Ford Switches Software Gears

10 Jan, 2007 By: Jeffrey Rowe

Automotive giant moves toward standardized digital design

This week I am attending NAIAS (the 2007 North American International Auto Show) in Detroit, Michigan. The winter here has been exceptionally mild -- that is, until today. Winter finally arrived this morning with gloomy skies, freezing rain turning to snow and, of course, a long walk to the show. Weather aside, it's great to be here among all the new concept and production vehicles and technologies, not to mention approximately 6,000 of my peers.

One of the things I always notice upon hitting the show floor is the increasing complexity of the surfaces on the vehicles, regardless of whether they are concept or production models. These surfaces require increasingly sophisticated software to create and visualize them. All automotive manufacturers realize that complex surfaces are one of the "emotional" cues and aspects that differentiate their products from the competition; there is, therefore, a continuing interest in digital design products that assist in their creation.

In last week’s edition, I discussed one of the heaviest hitters in the demanding world of digital surface creation and visualization: ICEM. I had recently spoken with Pete Moorhouse, director of product marketing at the company, about ICEM's place in automotive styling. The company's original product, ICEM Surf, is used today by the majority of automotive OEMs and their Tier 1 suppliers in the design development of what the company calls "customer-visible surfaces." ICEM Surf was joined last year by a new software product, ISD (ICEM Shape Design).

Ford: The Styling Times Are A-Changin'

It's no secret that all American-based automotive manufacturers are struggling, and consequently looking for new and better ways to compete. Ford Motor Company is no exception. In this regard, late last year I spoke with Pete Lamoureux, Ford's manager of C3P-NG Methods, Deployment and Digital Build, Product Development, Ford North America. C3P-NG (CAD/CAM/CAE and PIM -- New Generation) is Ford's enterprise-wide PLM initiative that includes enhanced tools, methods and work practices. It's a universal process and is regarded as the basis for development work that began with the 3D CAD system I-deas, and is being further realized with Dassault Systemes' CATIA and UGS's Teamcenter.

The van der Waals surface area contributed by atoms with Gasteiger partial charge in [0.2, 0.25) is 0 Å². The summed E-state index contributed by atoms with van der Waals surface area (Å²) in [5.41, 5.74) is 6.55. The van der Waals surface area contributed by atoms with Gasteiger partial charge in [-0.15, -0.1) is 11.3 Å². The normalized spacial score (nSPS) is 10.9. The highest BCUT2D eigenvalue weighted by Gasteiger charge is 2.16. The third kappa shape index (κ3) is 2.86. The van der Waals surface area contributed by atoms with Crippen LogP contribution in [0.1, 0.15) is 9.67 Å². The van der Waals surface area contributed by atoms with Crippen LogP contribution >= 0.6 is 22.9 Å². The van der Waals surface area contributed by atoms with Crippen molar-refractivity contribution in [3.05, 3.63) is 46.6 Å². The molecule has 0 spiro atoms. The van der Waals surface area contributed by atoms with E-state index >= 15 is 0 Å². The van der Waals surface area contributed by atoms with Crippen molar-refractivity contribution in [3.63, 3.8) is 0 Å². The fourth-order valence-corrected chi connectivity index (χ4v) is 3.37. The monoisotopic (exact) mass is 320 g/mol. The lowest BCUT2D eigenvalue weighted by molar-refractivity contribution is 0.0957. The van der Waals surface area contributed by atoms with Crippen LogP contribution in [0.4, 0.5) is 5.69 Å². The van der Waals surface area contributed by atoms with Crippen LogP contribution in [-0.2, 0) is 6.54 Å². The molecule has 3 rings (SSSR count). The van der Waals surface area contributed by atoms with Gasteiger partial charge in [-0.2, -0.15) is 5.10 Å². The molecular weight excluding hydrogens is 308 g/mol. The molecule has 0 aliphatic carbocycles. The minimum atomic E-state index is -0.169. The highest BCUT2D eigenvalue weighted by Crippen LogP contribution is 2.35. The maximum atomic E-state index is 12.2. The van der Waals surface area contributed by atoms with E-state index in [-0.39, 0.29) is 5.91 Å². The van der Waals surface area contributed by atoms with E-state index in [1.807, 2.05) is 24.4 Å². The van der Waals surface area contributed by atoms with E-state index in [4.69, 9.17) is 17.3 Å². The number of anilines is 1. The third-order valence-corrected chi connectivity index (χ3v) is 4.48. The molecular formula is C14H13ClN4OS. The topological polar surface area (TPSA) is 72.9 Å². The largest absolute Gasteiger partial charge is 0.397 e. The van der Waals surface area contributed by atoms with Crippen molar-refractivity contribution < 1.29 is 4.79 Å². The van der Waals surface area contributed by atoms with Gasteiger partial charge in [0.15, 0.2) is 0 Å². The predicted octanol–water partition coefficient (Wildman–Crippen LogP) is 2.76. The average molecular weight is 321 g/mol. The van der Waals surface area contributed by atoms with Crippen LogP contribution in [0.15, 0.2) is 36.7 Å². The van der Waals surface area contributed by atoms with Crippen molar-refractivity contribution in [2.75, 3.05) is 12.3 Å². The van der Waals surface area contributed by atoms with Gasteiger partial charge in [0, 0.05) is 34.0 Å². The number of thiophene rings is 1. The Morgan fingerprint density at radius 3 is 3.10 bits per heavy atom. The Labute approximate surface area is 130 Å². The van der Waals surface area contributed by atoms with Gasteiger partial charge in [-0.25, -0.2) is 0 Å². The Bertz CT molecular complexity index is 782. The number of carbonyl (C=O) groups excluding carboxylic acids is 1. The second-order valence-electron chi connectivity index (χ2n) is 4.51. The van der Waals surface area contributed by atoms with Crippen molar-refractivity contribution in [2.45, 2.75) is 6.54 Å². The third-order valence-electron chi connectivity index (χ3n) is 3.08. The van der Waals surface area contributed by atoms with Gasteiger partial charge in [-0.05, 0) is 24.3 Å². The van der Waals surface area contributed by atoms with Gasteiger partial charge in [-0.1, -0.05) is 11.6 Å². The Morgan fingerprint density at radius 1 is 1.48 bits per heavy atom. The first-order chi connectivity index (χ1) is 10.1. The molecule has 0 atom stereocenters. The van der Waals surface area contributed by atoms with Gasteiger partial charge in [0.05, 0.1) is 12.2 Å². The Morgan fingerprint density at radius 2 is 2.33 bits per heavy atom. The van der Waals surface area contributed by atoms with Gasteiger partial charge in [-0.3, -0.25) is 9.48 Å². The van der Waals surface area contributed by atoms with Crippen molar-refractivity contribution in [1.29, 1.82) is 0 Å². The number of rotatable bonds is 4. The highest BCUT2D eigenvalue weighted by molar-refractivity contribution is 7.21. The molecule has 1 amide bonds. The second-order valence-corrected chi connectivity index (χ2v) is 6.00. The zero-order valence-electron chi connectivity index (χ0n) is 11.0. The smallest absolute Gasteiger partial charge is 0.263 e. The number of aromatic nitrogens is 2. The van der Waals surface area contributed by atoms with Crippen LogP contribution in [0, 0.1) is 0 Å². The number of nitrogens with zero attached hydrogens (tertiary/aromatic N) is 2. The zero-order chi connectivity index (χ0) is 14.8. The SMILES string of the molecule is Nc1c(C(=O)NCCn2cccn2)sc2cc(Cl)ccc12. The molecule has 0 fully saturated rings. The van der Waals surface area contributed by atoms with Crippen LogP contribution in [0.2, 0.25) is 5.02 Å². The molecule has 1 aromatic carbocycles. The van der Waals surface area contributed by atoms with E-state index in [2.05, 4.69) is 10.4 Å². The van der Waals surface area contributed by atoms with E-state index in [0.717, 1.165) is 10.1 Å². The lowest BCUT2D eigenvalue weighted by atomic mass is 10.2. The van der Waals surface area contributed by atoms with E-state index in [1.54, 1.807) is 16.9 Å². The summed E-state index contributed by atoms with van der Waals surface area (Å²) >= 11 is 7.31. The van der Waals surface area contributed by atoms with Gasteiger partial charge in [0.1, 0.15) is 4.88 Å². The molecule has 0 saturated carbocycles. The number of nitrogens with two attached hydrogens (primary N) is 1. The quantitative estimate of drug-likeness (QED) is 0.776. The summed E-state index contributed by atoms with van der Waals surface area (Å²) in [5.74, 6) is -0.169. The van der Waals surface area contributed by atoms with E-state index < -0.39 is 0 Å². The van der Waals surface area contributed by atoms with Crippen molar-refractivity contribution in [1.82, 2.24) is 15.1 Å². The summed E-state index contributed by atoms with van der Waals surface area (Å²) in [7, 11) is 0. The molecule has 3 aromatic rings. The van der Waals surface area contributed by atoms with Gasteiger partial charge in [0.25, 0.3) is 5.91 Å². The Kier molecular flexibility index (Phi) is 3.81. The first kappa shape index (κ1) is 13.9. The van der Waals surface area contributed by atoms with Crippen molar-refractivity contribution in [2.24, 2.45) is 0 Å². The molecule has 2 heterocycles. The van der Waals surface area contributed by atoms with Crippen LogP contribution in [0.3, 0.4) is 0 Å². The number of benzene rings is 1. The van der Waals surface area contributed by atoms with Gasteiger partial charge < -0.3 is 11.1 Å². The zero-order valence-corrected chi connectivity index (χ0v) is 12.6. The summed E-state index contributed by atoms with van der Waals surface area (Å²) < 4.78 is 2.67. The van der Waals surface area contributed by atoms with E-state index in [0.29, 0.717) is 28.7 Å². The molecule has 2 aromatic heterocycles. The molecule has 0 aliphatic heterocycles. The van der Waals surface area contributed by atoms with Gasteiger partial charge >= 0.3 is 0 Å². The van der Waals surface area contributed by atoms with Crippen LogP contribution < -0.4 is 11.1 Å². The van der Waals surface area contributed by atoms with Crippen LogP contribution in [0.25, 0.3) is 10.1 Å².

In theory, C3P-NG will more effectively manage product and manufacturing data assets between global vehicle programs, departments and suppliers. Lamoureux is responsible for the product development-related implementation of C3P-NG, including all planning, support functions and methods publication, and for activities supporting the creation and maintenance of configured digital vehicles on the vehicle programs.

Lamoureux joined Ford about four years ago after spending a number of years with SDRC and UGS PLM Solutions in a variety of technical support and product development positions. His time with SDRC included a six-year assignment managing the launch of the first vehicle programs to use C3P at Ford in 1996.

Although the other major U.S. automotive companies do use a variety of software packages to design, engineer and manufacture their products, they have at least attempted to standardize on a platform. For example, DaimlerChrysler chose CATIA and the rest of the Dassault Systemes line, and General Motors uses UGS NX and other software applications in that family. Ford, on the other hand, has seemed reluctant to standardize on a single CAD/CAM/CAE platform. (In fact, Ford is still trying to wean itself from PDGS, a CAD system it developed in-house.)

Not that it isn't trying. Ford is attempting to do more digital design throughout the process, but especially in the modeling shop. For about the past year and a half, Ford has been using ICEM's ISD in a pilot project. Lamoureux said that Ford hopes to deploy it for production in all new car launches in February of this year. Currently, Ford has the largest installed base of ICEM Surf, but that will be superseded by ISD over the next couple of years.

Ultimately, Ford hopes to fulfill the purpose of C3P-NG; namely, to eliminate its legacy tools and standardize globally on a set of tools from a much smaller group of suppliers. According to Lamoreux, this new philosophy acts as one of the basic tenets behind Ford's future and its "Way Forward," as the company calls the restructuring plan it unveiled last year. A tough goal, to say the least, but one that Ford is standing behind as it looks toward better days.

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